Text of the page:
Venezuela trims US dollars for imports; prompts Sucre
Central bank says over 300 companies use Sucre
In 2012, the Venezuelan Foreign Exchange Administration Commission (Cadivi) implemented a strategy to stimulate the Unified System for Regional Compensation (Sucre) as a mechanism to import and cut down the sale of US dollars for import via both regular operations and the Latin America Integration Association (Aladi).
Sucre is a common account unit worth USD 1.24, used by Member States of the Bolivarian Alliance for the Peoples of Our America (Alba); it allows Venezuelan enterprises to pay in bolivars imports from Cuba, Nicaragua, Bolivia, and Ecuador.
According to Cadivi's data, Sucre's overall operations in 2012 amounted to USD 2.75 billion, 478% above the figure recorded a year earlier.
In the meantime, regular operations via Cadivi accounted for USD 18.17 billion, 7% below those recorded in 2011. Moreover, bond sales under Aladi went down 4.5%.
In late 2012, BCV's President Nelson Merentes asserted that "300 enterprises operated under Sucre by the end of 2012, 99% of which belong to the private sector."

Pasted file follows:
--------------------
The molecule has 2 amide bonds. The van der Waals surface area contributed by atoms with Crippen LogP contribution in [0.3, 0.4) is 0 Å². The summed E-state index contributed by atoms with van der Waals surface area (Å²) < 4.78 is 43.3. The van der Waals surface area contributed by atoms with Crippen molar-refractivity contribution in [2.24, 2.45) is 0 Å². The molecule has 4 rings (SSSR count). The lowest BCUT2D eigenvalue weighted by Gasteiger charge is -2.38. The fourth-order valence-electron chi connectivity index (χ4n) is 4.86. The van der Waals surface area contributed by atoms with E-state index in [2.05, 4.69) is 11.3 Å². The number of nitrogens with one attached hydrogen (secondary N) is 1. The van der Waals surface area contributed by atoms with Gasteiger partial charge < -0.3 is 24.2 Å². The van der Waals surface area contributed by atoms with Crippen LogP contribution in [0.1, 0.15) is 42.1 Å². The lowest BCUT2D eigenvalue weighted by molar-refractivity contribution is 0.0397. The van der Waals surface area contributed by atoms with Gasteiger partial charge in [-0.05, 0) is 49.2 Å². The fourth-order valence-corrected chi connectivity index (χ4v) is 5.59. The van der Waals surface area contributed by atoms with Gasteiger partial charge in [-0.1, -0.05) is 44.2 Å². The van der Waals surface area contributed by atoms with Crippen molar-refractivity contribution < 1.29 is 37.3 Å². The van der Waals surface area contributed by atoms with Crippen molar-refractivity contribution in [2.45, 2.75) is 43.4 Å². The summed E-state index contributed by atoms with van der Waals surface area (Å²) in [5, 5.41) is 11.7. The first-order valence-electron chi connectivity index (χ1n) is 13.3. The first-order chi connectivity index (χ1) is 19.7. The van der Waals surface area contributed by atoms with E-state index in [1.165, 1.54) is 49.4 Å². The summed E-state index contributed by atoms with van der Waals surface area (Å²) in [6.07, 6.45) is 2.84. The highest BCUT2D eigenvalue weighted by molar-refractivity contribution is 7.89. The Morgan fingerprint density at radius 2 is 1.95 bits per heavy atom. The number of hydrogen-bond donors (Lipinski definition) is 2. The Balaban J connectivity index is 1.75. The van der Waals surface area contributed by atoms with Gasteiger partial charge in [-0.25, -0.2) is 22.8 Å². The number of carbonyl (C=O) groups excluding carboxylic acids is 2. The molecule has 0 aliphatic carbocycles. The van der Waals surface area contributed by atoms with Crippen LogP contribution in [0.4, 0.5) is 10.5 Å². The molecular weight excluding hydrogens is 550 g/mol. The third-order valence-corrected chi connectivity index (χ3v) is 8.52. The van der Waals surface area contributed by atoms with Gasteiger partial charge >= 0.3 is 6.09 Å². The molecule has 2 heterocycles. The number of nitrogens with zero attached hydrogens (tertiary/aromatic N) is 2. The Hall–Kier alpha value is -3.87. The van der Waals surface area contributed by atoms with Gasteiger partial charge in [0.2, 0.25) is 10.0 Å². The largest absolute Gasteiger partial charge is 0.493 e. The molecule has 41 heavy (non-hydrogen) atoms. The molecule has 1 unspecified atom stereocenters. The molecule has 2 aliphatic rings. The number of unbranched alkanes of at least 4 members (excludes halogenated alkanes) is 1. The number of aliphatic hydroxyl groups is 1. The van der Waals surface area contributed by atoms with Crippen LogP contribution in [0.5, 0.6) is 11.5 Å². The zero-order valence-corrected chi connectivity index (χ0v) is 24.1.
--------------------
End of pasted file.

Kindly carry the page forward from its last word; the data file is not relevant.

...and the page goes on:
Translated by Jhean Cabrera
That political protest in Venezuela has lost momentum seems pretty obvious: people are no longer building barricades to block off streets near Plaza Francia in Altamira (eastern Caracas), an anti-government stronghold; no new images have been shown of brave and dashing protesters with bandanna-covered faces clashing with the National Guard in San Cristóbal, in the western state of Táchira; and those who dreamed of a horde of "Gochos" (Tachirans) descending in an avalanche to stir up revolt in Caracas have been left with no option but to wake up to reality.